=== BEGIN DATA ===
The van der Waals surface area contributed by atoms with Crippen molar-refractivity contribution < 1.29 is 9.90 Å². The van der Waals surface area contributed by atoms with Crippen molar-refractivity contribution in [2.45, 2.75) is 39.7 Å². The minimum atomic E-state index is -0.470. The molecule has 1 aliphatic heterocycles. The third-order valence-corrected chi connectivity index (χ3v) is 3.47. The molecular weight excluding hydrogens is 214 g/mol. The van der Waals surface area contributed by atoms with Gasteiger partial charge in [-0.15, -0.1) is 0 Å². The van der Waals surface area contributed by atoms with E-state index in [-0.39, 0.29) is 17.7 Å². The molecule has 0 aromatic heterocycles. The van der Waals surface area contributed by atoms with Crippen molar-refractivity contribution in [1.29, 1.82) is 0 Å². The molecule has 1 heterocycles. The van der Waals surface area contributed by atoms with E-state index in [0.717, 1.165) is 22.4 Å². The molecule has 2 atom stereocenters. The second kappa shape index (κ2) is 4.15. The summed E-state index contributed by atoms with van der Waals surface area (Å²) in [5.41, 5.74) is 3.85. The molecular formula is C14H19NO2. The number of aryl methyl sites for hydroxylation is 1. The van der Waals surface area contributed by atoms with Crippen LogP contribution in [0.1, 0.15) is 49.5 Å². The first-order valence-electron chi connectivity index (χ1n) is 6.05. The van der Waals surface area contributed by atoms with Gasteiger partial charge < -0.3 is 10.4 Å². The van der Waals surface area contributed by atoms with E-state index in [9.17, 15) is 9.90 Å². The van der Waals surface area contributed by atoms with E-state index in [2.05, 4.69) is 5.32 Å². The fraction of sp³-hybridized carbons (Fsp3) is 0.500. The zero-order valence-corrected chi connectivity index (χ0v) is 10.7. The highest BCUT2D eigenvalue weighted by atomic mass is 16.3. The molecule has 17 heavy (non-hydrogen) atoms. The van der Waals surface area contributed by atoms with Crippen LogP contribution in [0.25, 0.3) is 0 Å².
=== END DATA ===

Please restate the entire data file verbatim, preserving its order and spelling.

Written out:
The van der Waals surface area contributed by atoms with Crippen molar-refractivity contribution < 1.29 is 9.90 Å². The van der Waals surface area contributed by atoms with Crippen molar-refractivity contribution in [2.45, 2.75) is 39.7 Å². The minimum atomic E-state index is -0.470. The molecule has 1 aliphatic heterocycles. The third-order valence-corrected chi connectivity index (χ3v) is 3.47. The molecular weight excluding hydrogens is 214 g/mol. The van der Waals surface area contributed by atoms with Gasteiger partial charge in [-0.15, -0.1) is 0 Å². The van der Waals surface area contributed by atoms with E-state index in [-0.39, 0.29) is 17.7 Å². The molecule has 0 aromatic heterocycles. The van der Waals surface area contributed by atoms with Crippen molar-refractivity contribution in [1.29, 1.82) is 0 Å². The molecule has 1 heterocycles. The van der Waals surface area contributed by atoms with E-state index in [0.717, 1.165) is 22.4 Å². The molecule has 2 atom stereocenters. The second kappa shape index (κ2) is 4.15. The summed E-state index contributed by atoms with van der Waals surface area (Å²) in [5.41, 5.74) is 3.85. The molecular formula is C14H19NO2. The number of aryl methyl sites for hydroxylation is 1. The van der Waals surface area contributed by atoms with Crippen LogP contribution in [0.1, 0.15) is 49.5 Å². The first-order valence-electron chi connectivity index (χ1n) is 6.05. The van der Waals surface area contributed by atoms with Gasteiger partial charge < -0.3 is 10.4 Å². The van der Waals surface area contributed by atoms with E-state index in [9.17, 15) is 9.90 Å². The van der Waals surface area contributed by atoms with E-state index in [2.05, 4.69) is 5.32 Å². The fraction of sp³-hybridized carbons (Fsp3) is 0.500. The zero-order valence-corrected chi connectivity index (χ0v) is 10.7. The highest BCUT2D eigenvalue weighted by atomic mass is 16.3. The molecule has 17 heavy (non-hydrogen) atoms. The van der Waals surface area contributed by atoms with Crippen LogP contribution in [0.25, 0.3) is 0 Å².